I've heard again and again that time is more or less the same as any other spatial dimension. I'll refer to them as X, Y, Z, and W, where you can pick any three to be space and a fourth to be time, since they're the same. W will be time for ease of reference.(adsbygoogle = window.adsbygoogle || []).push({});

Except, if that's the case, and space is really X, Y, Z and W, then why do particles emit in the X, Y and Z dimensions but not the Z?

Also, If time really is a fourth dimension as surely as the spatial dimensions, then how come nothing can rotate on an axis that would change their relationship with this dimension, time?

If it's a Minkowski x1 x2 x3 x4 manifold (which I honestly have only a very basic understanding of, if any at all) as earlier described in another thread, then how come rotations and translations only apply to x1 x2 and x3 but not x4, in that sense, x4 truly must be unique. Because a force on one end of a 3-d object along the X axis can create a movement along the Y axis through angular velocity, i.e. rotation.

In the same since, since an object exists for any length of time, then it has a length in the W dimension. And if it has a length in the W dimension, why is it a force along any of the X, Y, or Z axes could not cause angular velocity so as to change it's speed along the W dimension?

Either that, or for some reason the universe is completely "flat" in the fourth dimension, so there is no + or - interactions along the W axis, while there are interactions along the X, Y, and Z axes. To imagine this, In this case, if you were to replace X for W, then the universe would look like a giant 2-d plane revealing a 3-d shape one 2-d cross-section at a time, like MRI imagery. Now add 1 to each of those numbers, and I think that's how modern science has it, if anyone can verify.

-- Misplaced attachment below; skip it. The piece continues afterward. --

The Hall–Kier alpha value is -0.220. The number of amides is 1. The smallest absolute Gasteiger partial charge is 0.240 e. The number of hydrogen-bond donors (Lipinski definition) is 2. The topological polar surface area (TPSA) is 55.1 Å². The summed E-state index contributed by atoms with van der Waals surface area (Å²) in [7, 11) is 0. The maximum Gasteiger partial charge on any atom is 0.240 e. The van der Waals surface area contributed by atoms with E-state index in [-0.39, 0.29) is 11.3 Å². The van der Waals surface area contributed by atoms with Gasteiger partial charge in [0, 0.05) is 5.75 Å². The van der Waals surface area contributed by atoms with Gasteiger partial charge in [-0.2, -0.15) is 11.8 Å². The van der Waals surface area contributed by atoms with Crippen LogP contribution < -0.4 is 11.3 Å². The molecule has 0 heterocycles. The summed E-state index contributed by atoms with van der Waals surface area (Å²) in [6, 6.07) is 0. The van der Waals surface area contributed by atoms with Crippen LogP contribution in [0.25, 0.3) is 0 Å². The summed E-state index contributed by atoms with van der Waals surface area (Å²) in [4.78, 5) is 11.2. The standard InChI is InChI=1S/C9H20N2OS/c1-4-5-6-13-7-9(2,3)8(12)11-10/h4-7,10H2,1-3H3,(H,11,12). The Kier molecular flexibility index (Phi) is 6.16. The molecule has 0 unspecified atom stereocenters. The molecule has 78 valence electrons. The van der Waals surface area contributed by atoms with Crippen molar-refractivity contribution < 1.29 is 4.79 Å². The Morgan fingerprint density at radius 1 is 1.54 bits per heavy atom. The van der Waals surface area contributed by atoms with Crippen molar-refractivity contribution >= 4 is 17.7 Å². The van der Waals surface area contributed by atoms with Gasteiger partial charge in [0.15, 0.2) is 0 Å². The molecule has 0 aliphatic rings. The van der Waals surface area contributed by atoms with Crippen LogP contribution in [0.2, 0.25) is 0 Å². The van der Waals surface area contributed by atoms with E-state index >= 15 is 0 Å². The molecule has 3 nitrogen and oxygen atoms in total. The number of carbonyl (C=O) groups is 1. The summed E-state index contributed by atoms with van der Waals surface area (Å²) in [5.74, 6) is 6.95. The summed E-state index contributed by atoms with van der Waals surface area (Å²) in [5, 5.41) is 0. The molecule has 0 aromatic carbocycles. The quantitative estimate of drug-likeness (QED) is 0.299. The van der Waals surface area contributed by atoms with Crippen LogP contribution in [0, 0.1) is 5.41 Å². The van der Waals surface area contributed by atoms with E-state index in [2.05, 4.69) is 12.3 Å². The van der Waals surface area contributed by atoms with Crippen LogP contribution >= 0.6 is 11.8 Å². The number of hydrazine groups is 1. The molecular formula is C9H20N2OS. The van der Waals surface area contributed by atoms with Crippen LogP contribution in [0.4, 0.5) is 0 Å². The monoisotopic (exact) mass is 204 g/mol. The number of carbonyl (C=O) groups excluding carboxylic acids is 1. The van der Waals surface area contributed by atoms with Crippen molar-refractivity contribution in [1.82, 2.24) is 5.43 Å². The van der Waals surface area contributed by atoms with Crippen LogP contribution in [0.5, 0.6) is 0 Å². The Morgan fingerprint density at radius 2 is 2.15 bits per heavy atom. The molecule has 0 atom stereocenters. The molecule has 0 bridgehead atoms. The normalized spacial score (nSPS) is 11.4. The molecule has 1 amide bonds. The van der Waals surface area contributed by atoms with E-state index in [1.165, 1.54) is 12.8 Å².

A giant 3-d plane revealing a 4-d shape one 3-d cross-section at a time.

Here's a question that's stinging me, then, is that same question about dimensional rotations. Does that mean it would be possible to "rotate" through time? Also, if this is the case, then particles don't emit "randomly", but their emissions are dependent on factors so chaotic that randomly generating numbers is just as accurate as anything else.

(i.e., try to imagine how 50 million ping pong balls will hit 50 million basket balls at different angles when they're all floating in space... Yeah. You're better off picking random numbers.)

Now what if all of them were perfectly aligned on a 2-d plane, so that there is NO downwards or upwards motion in-between them, so they all only bounce along the X and Y planes while their movement through the Z dimension is uniform and undisturbed at all by their X and Y motion. Now apply this to four-dimensional space, where they all interact along the X, Y and Z coordinates but not W.

But, if particles truly did emit randomly, then why would they only emit in the X, Y, and Z, dimensions and not the W dimension? As any emission or otherwise any motion at ALL in respect to the W dimension (time) would cause a cascade of reactions so objects would all fall out of our 3-d "plane", which is this very moment, so they'd be pushed into the past and future, since the plane is no longer perfectly aligned.

However, that picture only works if the center of mass of every object is perfectly aligned. However, since particles live a finite amount of time, and time is an object's length in the W dimension, then their center of masses can NOT be aligned, and the applied forces offset from the center of mass wouldcreate angular momentum along the W axis.

No matter how I look at it I can't get myself to see time as another spatial dimension. The only way I can picture that without a chaotic collapse of uniform time flow is if every particle in the universe came in and out of existence every quanta of time. In which case, everything would be fine and handy-dandy. What's wrong with that?

Well... that was sort of complicated and I'm sort of diving into the deep end here, so could someone

please tell how I'm wrong? Is my very assumption that time is a spatial dimension wrong?

I'm not even going to ask If I'm right...

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# Space as a 4-D MRI Scan?

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